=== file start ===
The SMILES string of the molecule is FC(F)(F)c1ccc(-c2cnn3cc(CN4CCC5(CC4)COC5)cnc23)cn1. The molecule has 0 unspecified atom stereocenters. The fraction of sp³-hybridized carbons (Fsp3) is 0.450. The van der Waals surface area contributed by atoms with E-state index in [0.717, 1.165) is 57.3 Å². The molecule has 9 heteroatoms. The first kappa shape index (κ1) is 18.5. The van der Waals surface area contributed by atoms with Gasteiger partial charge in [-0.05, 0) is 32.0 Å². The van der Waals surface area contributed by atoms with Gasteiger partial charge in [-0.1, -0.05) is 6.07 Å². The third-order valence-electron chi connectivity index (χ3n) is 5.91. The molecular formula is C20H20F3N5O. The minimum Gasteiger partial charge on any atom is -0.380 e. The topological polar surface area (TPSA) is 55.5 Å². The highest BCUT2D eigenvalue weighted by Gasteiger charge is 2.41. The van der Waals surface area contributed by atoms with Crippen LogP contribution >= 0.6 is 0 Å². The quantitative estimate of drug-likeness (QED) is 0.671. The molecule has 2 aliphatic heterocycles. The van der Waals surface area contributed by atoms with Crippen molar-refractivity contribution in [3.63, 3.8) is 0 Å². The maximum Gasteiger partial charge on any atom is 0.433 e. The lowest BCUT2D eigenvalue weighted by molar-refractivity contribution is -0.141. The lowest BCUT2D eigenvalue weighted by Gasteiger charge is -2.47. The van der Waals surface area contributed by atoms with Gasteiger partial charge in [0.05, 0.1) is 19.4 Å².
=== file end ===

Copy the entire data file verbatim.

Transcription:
The SMILES string of the molecule is FC(F)(F)c1ccc(-c2cnn3cc(CN4CCC5(CC4)COC5)cnc23)cn1. The molecule has 0 unspecified atom stereocenters. The fraction of sp³-hybridized carbons (Fsp3) is 0.450. The van der Waals surface area contributed by atoms with E-state index in [0.717, 1.165) is 57.3 Å². The molecule has 9 heteroatoms. The first kappa shape index (κ1) is 18.5. The van der Waals surface area contributed by atoms with Gasteiger partial charge in [-0.05, 0) is 32.0 Å². The van der Waals surface area contributed by atoms with Gasteiger partial charge in [-0.1, -0.05) is 6.07 Å². The third-order valence-electron chi connectivity index (χ3n) is 5.91. The molecular formula is C20H20F3N5O. The minimum Gasteiger partial charge on any atom is -0.380 e. The topological polar surface area (TPSA) is 55.5 Å². The highest BCUT2D eigenvalue weighted by Gasteiger charge is 2.41. The van der Waals surface area contributed by atoms with Crippen LogP contribution >= 0.6 is 0 Å². The quantitative estimate of drug-likeness (QED) is 0.671. The molecule has 2 aliphatic heterocycles. The van der Waals surface area contributed by atoms with Crippen molar-refractivity contribution in [3.63, 3.8) is 0 Å². The maximum Gasteiger partial charge on any atom is 0.433 e. The lowest BCUT2D eigenvalue weighted by molar-refractivity contribution is -0.141. The lowest BCUT2D eigenvalue weighted by Gasteiger charge is -2.47. The van der Waals surface area contributed by atoms with Gasteiger partial charge in [0.05, 0.1) is 19.4 Å².